“I’ve never been fond of being bound by genre. I'll go in a box when I'm dead, not before.”

vid a classical conductor and I'm fairly sure that we still would've clicked since we both would care as deeply about the form. What do you say, David? A Classical Reggae record next?” David Lyttle: “Probably. The common ground is in what Tony mentioned but I found it weird that people seemed surprised we were collaborating. We're both striving to be great artists and a great artist is always searching for something. You don't evolve by sticking with what you know. But at the same I understand. The industry has become so compartmentalised that it does initially seem odd to some people when a project like this happens.” Very true. At what point in the process did you both decide, “Ok, let’s make a record”? Tony: “As soon as I'd heard the results of the first track we worked on, I was eager to get back into a room and make some music with him. We really had a lot of fun, and it was so natural. Its always refreshing to perform or write with someone who is outside of your normal field, as it were. I generally live outside my comfort zone, for better or worse. This time, certainly for the better.” David: “It was all Tony's idea. I can't take any blame or glory. When Tony asked me about it I was into it right away. My only reservation was that I'd just released my own record and was mid-publicity. The idea of promoting another album so soon wasn't no appealing so we agreed we just do a sort of rush release on it and bi-pass the usual avenues you go down when you release an album.” You recorded the album live with two mics, something that really adds to immediacy, authentic nature of the music. Was there nerves or many takes to get everything exactly as you wanted or did you throw caution to the wind and decide to keep slight imperfections in here and there? Tony: “I don't think we did too many takes of

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21 21

Feature VerseChorusVerse & David Lyttle

any of the tracks. Or am I remembering wrong? Initially we laid done a cover of ‘I Wish I knew How It Would Feel To Be Free’ by Billy Taylor and Dick Dallas (made famous by Ms Nina Simone of course), just to get in the mood. After that we would play each song a few times through before hitting record. There’s a few fluffs on there. I think that was important to keeping the album as honest as possible. We didn’t want it to sound flawless, because musicians/humans very rarely play perfectly. Well, except David!” David: “Don't flatter me, Tony. We didn't do many takes and as Tony says there are imperfections. On our first meeting we talked about the albums we still listen to decades after they were made —Bob Dylan, Van Morrison, Neil Young. There are flaws when it comes to the performance and the production but albums nowadays sound perfect yet we don't talk about them the same way one year later, never mind decades later. It's the vibe, the song and the intention that really matters. It's bold to put something out these days that isn't pristine. I can't speak for Tony but I'm not trying to be a pop star.” Did you find yourselves discussing mutual influences or inspiration when writing and finishing material? Tony: “We knew we had something great if we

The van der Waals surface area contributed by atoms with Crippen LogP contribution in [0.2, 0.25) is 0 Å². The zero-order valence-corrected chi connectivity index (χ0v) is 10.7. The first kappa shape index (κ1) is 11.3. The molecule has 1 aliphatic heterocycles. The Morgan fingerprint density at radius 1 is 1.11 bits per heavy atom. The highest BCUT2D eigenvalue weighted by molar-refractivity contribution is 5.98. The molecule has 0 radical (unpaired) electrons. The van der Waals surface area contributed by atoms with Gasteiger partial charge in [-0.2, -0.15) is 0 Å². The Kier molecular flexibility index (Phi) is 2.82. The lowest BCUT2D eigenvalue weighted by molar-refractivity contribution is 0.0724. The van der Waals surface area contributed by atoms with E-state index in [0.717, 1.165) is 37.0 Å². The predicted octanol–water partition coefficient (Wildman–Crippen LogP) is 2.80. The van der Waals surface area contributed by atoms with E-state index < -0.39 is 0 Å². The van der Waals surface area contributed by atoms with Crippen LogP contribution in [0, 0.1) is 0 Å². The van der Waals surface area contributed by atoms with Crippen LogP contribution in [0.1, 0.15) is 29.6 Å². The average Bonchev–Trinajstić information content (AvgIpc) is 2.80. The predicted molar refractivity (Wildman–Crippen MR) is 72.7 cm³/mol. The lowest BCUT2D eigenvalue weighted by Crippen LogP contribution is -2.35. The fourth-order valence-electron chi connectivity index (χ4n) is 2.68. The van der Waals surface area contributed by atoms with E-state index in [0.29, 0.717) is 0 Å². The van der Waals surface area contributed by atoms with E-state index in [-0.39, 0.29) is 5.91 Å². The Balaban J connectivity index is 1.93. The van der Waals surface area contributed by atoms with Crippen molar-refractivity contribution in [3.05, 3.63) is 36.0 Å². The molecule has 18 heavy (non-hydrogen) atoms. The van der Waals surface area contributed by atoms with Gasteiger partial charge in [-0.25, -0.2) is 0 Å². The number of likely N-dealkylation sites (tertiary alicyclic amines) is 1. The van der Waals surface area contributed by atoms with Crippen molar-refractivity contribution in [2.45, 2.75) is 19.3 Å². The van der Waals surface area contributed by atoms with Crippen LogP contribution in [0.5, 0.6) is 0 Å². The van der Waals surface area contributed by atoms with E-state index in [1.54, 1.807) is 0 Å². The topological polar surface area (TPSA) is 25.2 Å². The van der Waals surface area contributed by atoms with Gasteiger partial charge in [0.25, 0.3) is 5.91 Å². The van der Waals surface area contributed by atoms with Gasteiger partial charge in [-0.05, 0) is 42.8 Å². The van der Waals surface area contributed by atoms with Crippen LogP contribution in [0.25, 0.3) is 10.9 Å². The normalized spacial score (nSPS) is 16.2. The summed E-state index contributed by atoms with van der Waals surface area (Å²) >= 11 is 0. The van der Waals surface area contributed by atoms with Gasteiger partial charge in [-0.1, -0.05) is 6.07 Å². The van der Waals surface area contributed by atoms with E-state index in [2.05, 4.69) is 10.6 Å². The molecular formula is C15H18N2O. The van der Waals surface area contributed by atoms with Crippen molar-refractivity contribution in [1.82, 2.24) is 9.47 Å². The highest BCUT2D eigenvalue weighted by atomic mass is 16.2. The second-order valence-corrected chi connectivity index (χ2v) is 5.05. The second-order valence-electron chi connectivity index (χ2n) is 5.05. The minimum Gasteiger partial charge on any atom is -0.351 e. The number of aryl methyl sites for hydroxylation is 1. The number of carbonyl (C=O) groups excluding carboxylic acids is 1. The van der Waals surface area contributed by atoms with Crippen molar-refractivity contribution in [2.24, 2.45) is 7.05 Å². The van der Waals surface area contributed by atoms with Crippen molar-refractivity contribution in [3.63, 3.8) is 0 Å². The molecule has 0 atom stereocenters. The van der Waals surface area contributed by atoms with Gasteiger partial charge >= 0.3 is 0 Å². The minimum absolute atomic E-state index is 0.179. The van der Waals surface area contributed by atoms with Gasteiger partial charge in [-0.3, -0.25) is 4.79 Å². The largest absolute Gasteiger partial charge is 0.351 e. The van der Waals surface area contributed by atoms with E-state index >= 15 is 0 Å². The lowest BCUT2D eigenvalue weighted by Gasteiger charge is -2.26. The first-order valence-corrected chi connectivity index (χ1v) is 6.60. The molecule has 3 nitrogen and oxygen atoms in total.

started impersonating Larry David. That was the litmus test! I honestly just remember smiling and laughing the majority of the time.” David: “Most of the takes end in a Larry David quote actually!” What strikes me about the release it feels so varied despite being so stripped back. Did you both hope for that to come across? Tony: “I suppose the concern, with the bulk of the album being vocals, guitar and percussion, was to keep it dynamically interesting. That’s where this gent took the songs to the next level. I experimented with what I could do with my voice a lot more than I ever had before. I used to do that with effects pedals on guitar, on an acoustic that option isn't really there. It was time to unleash my inner Screamin' Jay Hawkins, with a hint of Max Cavelera on some songs. Another song (‘Generational Eclipse’) had a skiffle feel to it that separated it from the more ballady ones and lamentful blues tracks. To all out stompers. ‘Seek and Ye Shall Find Blues’ has a killer HipHop inflected beat. There’s a little of everything in there, call it musical ADHD, or jack of all styles, master of none. I’ve never been fond of being bound by genre. I'll go in a box when I'm dead, not before. “Tony has a lot of variation in his voice and a big guitar sound. I tried to play the drums in